One day, Linda woke up (and truly woke up). She decided this was not who she was, the situation was not what she wanted, and she was not going to give up. That is when Linda found me and my Save The Marriage System.
By that evening, Linda had digested lots of information and was ready to save her marriage. She changed how she interacted. She changed her arguing, stop trying to persuade, quit reacting to the “bait” Craig threw her way, and started looking for opportunities to connect.
Guess what happened?
Craig barely responded. He didn’t even seem to notice.
That could have been the end of the story. Linda could have given up. She could have walked away, and they could have started the legal process.
A few things kept Linda moving ahead. First, she came from a broken home and knew the pain. She did not want that for the kids. Second, Linda had made a decision that staying too long and trying too hard was better than giving up too soon. Linda had made a promise at her wedding. She wanted to keep it.
So, she kept at it.
And some days, it sucked.
Craig would tell her that nothing had changed (even though Linda knew she had changed). Craig would remind her that he believed that once love is gone, it is gone forever (strangely, as Linda worked on herself and he relationship, she began to feel a softening toward Craig — not quite love, but no longer was it hate). Craig stayed disconnected (in spite of Linda purposely trying to reconnect in ways Craig always wanted).
Some days, it sucked badly.
Linda wanted to give up.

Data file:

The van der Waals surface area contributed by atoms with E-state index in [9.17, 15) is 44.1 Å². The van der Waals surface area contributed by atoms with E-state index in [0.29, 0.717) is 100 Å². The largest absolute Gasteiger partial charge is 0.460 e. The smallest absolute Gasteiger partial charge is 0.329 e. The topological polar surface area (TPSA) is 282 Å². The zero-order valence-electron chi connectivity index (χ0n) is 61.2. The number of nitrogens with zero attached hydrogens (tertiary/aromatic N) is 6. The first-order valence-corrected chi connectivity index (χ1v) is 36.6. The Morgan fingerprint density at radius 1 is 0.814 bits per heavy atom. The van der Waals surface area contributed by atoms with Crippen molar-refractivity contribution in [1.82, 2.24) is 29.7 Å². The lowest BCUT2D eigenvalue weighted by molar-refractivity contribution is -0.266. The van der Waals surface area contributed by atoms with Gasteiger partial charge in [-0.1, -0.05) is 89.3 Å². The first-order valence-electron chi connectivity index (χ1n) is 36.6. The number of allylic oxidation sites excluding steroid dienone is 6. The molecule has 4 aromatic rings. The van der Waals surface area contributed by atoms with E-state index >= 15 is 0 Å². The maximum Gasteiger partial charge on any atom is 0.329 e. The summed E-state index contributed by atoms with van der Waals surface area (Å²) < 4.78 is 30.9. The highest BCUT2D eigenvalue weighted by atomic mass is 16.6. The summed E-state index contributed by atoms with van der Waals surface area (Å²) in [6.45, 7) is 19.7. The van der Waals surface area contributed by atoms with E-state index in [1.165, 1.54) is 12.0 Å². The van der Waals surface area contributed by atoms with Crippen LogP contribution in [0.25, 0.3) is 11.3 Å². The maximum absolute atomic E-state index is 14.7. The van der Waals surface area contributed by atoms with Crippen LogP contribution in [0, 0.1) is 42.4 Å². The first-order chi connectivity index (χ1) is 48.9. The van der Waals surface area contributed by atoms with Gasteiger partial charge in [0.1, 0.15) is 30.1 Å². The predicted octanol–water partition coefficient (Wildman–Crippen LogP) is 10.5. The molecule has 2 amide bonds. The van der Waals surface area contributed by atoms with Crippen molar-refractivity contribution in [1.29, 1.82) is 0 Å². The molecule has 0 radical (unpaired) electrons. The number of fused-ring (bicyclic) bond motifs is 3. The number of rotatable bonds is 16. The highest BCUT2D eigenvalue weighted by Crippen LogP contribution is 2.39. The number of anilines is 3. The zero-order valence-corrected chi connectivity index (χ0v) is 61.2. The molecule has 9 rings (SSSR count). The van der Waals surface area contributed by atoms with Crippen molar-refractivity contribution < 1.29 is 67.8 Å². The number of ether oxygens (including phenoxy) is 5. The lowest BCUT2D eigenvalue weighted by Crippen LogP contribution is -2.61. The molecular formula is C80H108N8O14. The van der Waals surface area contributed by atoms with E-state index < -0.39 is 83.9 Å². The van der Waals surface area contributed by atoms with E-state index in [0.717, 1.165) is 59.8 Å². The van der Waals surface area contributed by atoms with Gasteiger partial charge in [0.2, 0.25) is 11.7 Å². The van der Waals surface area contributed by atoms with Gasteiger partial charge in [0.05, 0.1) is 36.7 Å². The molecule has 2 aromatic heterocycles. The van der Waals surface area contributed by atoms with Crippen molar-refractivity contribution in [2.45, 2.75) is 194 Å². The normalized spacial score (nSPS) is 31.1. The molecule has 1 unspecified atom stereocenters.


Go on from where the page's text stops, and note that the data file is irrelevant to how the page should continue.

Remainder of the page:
One thing kept her going: she had committed herself to work as long as she could.
I told Linda something that changed her stance:
“Sometimes, bad marriages are made by good people acting badly toward each other.”
As much as Linda wanted to look at Craig as a bad person, she knew differently. She just needed a reminder. People do not always act as they should. They act out of their hurt — which feels like anger to the other person. Those moments of hurt and anger, though, are just desperate attempts to connect.
1) Work to see your spouse through loving eyes. It is much too easy to only see your spouse through the hurt and pain. Through that lens, you will only see someone who may be: spiteful, vengeful, hurtful, angry, etc. But when you use loving eyes, you may see someone who is also hurting and unsure what to do, someone just as disillusioned and worried as you.
2) Make a list of the reasons why you want to work on the relationship. Write out as many as you can think of. You will come up with practical reasons: your finances, the kids, what others will think, and retirement. But you will also come up with some deeper reasons: belief in commitment, desire to learn and grow through a crisis, wanting to show your children how to move through struggles, and many others.